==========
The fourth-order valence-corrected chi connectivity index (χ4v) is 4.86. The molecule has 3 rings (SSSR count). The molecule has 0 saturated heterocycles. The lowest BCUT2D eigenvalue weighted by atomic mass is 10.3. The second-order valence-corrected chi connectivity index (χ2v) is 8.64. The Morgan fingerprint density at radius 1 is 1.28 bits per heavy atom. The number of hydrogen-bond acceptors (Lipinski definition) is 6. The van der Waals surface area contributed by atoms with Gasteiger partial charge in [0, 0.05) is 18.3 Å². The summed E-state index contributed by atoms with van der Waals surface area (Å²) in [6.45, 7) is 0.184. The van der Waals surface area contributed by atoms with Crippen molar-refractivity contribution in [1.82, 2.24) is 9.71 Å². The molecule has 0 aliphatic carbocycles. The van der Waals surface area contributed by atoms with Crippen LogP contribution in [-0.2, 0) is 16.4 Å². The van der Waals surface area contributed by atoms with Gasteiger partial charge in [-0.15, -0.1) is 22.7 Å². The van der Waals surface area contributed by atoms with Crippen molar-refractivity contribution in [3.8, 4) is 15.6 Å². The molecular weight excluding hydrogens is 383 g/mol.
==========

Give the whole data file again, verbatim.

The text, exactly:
The fourth-order valence-corrected chi connectivity index (χ4v) is 4.86. The molecule has 3 rings (SSSR count). The molecule has 0 saturated heterocycles. The lowest BCUT2D eigenvalue weighted by atomic mass is 10.3. The second-order valence-corrected chi connectivity index (χ2v) is 8.64. The Morgan fingerprint density at radius 1 is 1.28 bits per heavy atom. The number of hydrogen-bond acceptors (Lipinski definition) is 6. The van der Waals surface area contributed by atoms with Gasteiger partial charge in [0, 0.05) is 18.3 Å². The summed E-state index contributed by atoms with van der Waals surface area (Å²) in [6.45, 7) is 0.184. The van der Waals surface area contributed by atoms with Crippen molar-refractivity contribution in [1.82, 2.24) is 9.71 Å². The molecule has 0 aliphatic carbocycles. The van der Waals surface area contributed by atoms with Crippen LogP contribution in [-0.2, 0) is 16.4 Å². The van der Waals surface area contributed by atoms with Gasteiger partial charge in [-0.15, -0.1) is 22.7 Å². The van der Waals surface area contributed by atoms with Crippen molar-refractivity contribution in [3.8, 4) is 15.6 Å². The molecular weight excluding hydrogens is 383 g/mol.